My husband and I were sitting in The Little Donkey sipping on margaritas and chomping on salty chips. We were in a booth towards the back of the restaurant when the call came in. " Mrs. Womble, can you hold for the surgeon?". I went out side on the patio where I heard the surgeon tell me; "Mrs. Womble, the biopsy came back positive for a small malignant spiculated lession 1.3 centimeters, behind the right nipple....a carcinoma. " Deja Vu. I have played this case as a standardized patient. Life swirls, and tumbles. Words get jumbled and molecules inside me spin very fast.
"I've got breast cancer," I told Greg when I went back into the restaurant. "WHAT?" he replied. As I sat down and we discussed the surgeon's findings, I held it together. After several minutes of nervous cancer talk, we jumped subjects discussing our previous topic. Greg took my hand and said, "I love you." I burst into tears and no waiter or waitress would come near our table. Emotionally, a cancer diagnosis is a devastating blow, even though I knew it was a small tumor, found early.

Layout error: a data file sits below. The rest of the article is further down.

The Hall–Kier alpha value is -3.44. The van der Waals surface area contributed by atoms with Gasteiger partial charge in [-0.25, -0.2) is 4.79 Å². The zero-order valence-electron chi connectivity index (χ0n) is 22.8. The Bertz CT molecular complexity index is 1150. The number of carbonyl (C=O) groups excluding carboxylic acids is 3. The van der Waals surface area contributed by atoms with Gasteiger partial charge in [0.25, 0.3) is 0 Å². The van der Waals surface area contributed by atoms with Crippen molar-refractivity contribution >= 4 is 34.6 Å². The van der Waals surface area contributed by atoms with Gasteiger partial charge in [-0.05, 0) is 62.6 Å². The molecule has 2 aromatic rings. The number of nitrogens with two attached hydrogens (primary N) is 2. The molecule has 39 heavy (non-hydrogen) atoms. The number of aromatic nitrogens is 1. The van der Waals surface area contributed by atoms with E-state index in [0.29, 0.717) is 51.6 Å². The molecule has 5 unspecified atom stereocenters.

My pathology was estrogen positive, progesterone negative and HER-2 positive. That meant agressive but not the most agressive. Besides the emotionally exhausting task of telling my famliy I had breast cancer, I had to convince them I wasn't lying, talking about my next fake patient case. I dove into researching the disease and treatment. I watched the Lifetime movie "Living Proof" about the discovery of Herceptin, a relatively new drug I am now taking to deal with the HER-2 diagnosis.
To help me cope, I made silly movies with my sister Sue.